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Freeway Series

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Los Angeles Angels of Anaheim – Los Angeles Dodgers
First meeting June 17, 1997
Location Dodger Stadium, Los Angeles, CA
Last meeting August 7, 2014
Location Angel Stadium of Anaheim, Anaheim, CA
Number of meetings 100
Regular season series 57–43, Angels
Largest victory Angels: 13–0 (June 25, 2004)
Dodgers: 16–3 (May 19, 2006)
Current streak Dodgers – 3
Longest Angels win streak 6 (June 22, 2003–June 26, 2004)
Longest Dodgers win streak 4 (May 19, 2006–June 30, 2006)

The term Freeway Series refers to a series of baseball games played between Major League Baseball's Los Angeles Angels of Anaheim of the American League and Los Angeles Dodgers of the National League. The series takes its name from the massive freeway system in the greater Los Angeles metropolitan area, the home of both teams; one could travel from one team's stadium to the other simply by traveling along Interstate 5. The term is akin to Subway Series which refers to meetings between New York City baseball teams. The term "Freeway Series" also inspired the official name of the regions' NHL rivalry between the Los Angeles Kings and the Anaheim Ducks: the Freeway Face-Off.[1]


The rise of Southern California as a major region of the United States brought about a significant economic rivalry between neighboring Los Angeles and Orange counties.

To many living outside of Southern California, the entire region is often simply referred to as "LA", associating Los Angeles and Orange counties with the same stereotypes and preconceptions. However, the two counties differ sharply in political ideology, socioeconomic status, and demographics. Los Angeles County is more liberal, and is represented by a more ethnically diverse population, while Orange County remains one of the most conservative areas in the state.[2] This divide led to the Los Angeles/Orange county line to be colloquially referred to as the Orange Curtain. This can be somewhat misleading, though, because the older, more urban, cities of northern and central Orange County (Anaheim, Santa Ana, Garden Grove, Buena Park etc.) are much more in tune with Los Angeles County cities than their southern Orange County counterparts. These older Orange County cities are much more diverse and less homogenous than the south, and the income levels and demographics represent this.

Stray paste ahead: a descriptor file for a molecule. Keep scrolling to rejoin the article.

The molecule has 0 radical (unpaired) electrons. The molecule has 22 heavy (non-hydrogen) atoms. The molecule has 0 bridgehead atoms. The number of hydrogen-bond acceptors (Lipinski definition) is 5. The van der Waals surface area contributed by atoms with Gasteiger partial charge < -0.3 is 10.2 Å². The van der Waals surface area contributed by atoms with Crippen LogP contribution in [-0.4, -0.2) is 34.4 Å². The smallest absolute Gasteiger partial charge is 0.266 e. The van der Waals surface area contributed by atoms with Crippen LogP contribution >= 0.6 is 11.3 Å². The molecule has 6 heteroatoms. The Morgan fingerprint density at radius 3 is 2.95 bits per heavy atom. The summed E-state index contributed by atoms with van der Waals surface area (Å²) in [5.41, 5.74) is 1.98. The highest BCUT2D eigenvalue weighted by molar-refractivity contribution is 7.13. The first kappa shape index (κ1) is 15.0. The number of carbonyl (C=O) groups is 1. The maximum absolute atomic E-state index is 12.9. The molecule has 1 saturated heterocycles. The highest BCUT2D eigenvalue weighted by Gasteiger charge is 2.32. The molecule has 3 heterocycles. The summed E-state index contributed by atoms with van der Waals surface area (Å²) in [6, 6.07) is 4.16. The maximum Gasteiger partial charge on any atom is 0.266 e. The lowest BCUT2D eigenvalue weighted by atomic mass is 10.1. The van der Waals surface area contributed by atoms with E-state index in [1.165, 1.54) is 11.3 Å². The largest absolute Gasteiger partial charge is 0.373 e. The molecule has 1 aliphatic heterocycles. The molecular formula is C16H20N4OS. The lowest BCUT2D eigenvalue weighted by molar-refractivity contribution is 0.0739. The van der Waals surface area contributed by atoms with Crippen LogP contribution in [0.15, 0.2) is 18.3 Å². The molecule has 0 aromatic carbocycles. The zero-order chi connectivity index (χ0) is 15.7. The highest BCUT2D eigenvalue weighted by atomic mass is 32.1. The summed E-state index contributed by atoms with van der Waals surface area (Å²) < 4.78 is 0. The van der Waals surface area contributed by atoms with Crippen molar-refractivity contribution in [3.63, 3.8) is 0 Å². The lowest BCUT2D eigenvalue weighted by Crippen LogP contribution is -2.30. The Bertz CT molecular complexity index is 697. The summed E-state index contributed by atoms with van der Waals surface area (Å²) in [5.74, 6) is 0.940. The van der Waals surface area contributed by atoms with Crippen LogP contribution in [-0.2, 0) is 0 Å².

Dodger Stadium (left), the home of the Los Angeles Dodgers, and Angel Stadium of Anaheim (right), home of the Los Angeles Angels of Anaheim.

The first exhibition game between the two clubs (won by the Angels) was played in 1962 in Palm Springs, at the time the spring training home of the Angels. The first pre-season series was played at Dodger Stadium, at the time the home ballpark of both teams April 6–7, 1963. The Angels won both of the two games played. After the Angels added Los Angeles to their official name in 2005, the rivalry took on renewed interest, as the series took on a more intracity atmosphere.